About a year and a half ago, I read Lisa Montanaro’s blog post, Looking at the Woman You Are Through the Eyes of Your Younger Self. It sparked my interest and I bookmarked it with the intention of leaving a comment after I’d had more time to think about it. Then, not surprisingly, I forgot all about it, until I read my sister’s recent post, “When I’m Sixty Four”.
Both posts compare the writer’s current life with the way she’d imagined it as a teenager, and have inspired me to do a similar reflection.
I assumed I would be married, and I am.
I assumed I would be a home owner, and I was for over 20 years, but not anymore.
When I was much younger than a teenager, I told my sister that I didn’t want children, only grandchildren. Being older and more worldly-wise, she told me it doesn’t work that way, but I’ve proven her wrong. I’ve never had my own children, but have been a stepmother to my husband’s boys since they were little boys. And now they’re grown men with children of their own who call me Grandma (or will, when they learn to talk).
I didn’t have a career goal, but knew I didn’t want to be a secretary, and had no interest in the field of financial services. My first job after graduating university was in financial services, and I left that position to work as a secretary (which was every bit as horrible as I thought it would be).
Although my dad was successfully self-employed from the time I was very young until he retired, I had no interest in having my own business, and felt that my husband should have stable employment as well. It might not have surprised me that I’d start a part-time business just for something to do, but I would never have predicted that my part-time business would later become my full-time career, and that my husband would eventually come and work along with me.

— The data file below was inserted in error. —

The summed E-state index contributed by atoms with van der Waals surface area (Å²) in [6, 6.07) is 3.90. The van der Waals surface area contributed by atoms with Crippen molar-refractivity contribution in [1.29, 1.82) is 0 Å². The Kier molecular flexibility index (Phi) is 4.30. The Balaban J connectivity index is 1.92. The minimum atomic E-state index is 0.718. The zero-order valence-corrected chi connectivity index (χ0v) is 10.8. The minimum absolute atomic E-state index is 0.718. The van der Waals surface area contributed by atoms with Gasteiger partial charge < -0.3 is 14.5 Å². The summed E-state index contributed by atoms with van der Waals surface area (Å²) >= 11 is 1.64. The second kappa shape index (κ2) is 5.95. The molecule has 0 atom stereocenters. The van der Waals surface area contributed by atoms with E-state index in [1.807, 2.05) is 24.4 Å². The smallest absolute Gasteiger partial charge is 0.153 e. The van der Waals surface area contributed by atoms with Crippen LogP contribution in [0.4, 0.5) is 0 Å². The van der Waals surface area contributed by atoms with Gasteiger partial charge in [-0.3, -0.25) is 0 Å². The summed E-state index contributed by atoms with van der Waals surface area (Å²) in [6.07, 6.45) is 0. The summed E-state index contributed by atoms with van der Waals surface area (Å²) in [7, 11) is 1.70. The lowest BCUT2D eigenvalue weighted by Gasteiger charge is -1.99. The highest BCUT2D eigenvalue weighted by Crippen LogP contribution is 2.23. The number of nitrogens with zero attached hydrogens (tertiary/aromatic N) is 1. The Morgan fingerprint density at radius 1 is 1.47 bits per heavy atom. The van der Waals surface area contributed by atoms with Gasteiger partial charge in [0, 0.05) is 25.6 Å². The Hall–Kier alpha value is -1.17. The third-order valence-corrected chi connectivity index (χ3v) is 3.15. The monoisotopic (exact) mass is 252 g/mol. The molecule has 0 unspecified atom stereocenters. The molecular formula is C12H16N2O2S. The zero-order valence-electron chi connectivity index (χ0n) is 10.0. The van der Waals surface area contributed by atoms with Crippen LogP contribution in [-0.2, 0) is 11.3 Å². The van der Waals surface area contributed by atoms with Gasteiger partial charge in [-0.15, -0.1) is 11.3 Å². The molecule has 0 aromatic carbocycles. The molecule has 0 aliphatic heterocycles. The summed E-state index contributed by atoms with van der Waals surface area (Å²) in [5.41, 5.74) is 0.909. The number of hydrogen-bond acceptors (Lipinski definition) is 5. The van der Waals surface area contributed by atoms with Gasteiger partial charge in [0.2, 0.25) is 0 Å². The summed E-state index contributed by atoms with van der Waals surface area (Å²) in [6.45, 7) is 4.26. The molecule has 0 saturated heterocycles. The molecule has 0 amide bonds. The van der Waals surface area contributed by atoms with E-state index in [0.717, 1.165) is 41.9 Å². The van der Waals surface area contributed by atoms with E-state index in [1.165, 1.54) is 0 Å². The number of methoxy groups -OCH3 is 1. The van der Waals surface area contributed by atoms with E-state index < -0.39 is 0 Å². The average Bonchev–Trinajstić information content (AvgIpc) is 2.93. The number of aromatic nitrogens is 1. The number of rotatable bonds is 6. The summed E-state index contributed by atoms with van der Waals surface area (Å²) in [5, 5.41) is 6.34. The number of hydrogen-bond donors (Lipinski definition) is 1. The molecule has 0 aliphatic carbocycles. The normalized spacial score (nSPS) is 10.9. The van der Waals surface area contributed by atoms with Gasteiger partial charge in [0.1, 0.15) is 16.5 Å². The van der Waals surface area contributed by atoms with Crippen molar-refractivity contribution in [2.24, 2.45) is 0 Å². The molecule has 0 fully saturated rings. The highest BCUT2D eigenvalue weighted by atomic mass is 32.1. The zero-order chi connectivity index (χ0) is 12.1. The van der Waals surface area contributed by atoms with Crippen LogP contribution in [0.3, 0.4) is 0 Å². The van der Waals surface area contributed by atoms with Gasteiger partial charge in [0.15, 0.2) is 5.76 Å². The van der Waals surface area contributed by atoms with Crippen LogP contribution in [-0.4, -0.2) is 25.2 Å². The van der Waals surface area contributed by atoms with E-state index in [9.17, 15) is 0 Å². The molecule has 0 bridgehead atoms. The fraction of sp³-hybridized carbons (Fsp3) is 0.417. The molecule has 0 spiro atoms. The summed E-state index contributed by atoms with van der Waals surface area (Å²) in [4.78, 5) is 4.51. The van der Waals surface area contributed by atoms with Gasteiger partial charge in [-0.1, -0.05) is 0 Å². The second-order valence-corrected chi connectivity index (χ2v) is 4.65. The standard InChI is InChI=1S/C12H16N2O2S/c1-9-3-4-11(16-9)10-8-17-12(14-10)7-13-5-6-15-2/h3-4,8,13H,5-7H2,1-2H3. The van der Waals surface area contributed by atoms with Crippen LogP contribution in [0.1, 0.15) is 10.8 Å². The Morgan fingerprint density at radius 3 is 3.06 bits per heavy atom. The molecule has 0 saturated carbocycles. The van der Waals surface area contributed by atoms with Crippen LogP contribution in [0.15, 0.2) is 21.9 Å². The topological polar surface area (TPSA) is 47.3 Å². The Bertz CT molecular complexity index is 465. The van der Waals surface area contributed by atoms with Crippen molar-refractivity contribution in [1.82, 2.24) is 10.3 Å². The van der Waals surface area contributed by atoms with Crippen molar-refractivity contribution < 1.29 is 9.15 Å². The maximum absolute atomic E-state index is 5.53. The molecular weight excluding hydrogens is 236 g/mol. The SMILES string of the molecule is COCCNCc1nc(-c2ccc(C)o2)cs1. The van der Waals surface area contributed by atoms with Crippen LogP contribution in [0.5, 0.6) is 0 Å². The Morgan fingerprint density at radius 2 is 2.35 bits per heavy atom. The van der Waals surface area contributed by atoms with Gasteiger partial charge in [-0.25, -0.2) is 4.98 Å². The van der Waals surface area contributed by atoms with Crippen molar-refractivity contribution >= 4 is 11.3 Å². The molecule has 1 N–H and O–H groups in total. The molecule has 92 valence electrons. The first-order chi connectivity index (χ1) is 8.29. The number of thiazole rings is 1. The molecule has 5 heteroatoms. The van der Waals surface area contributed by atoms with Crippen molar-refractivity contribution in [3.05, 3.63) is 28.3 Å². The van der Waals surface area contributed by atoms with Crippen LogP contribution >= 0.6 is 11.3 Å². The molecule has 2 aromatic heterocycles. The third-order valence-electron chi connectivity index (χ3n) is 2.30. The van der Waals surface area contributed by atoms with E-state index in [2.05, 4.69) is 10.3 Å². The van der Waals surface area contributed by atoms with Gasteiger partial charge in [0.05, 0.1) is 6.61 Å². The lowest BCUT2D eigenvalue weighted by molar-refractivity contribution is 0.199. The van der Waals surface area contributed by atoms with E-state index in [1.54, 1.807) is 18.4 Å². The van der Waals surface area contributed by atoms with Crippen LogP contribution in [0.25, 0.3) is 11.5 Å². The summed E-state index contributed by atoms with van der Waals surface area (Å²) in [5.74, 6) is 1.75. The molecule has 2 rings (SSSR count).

Of course, my current business wouldn’t even exist if it weren’t for the internet, and the impact it has had on all of our lives is incredible. It’s hard for me to believe that kids who are in high school now have never even known life without the internet or cell phones.
This discussion brings to mind one of the last conversations I had with my mother, shortly before I turned 40. I said that I’d always expected to feel more “grown up” by this stage in my life, and she just laughed, because she felt the same way at 70. Even though we’re constantly learning and growing, I guess deep down inside, we are who we are and that doesn’t change. I’m not sure if that’s reassuring, or scary.
One thing I’m learning as I mature (I refuse to say I’m getting older) is that I have choices, all kinds of them.
This message was reinforced by another blog post I read recently, The One List You Should Get Rid of Today, by Allison Millard (no longer online). Sometimes we can knock ourselves out trying to be the person that others expect us to be – or even that we expect ourselves to be – but we really don’t have to.
Is your life the way you thought it would be?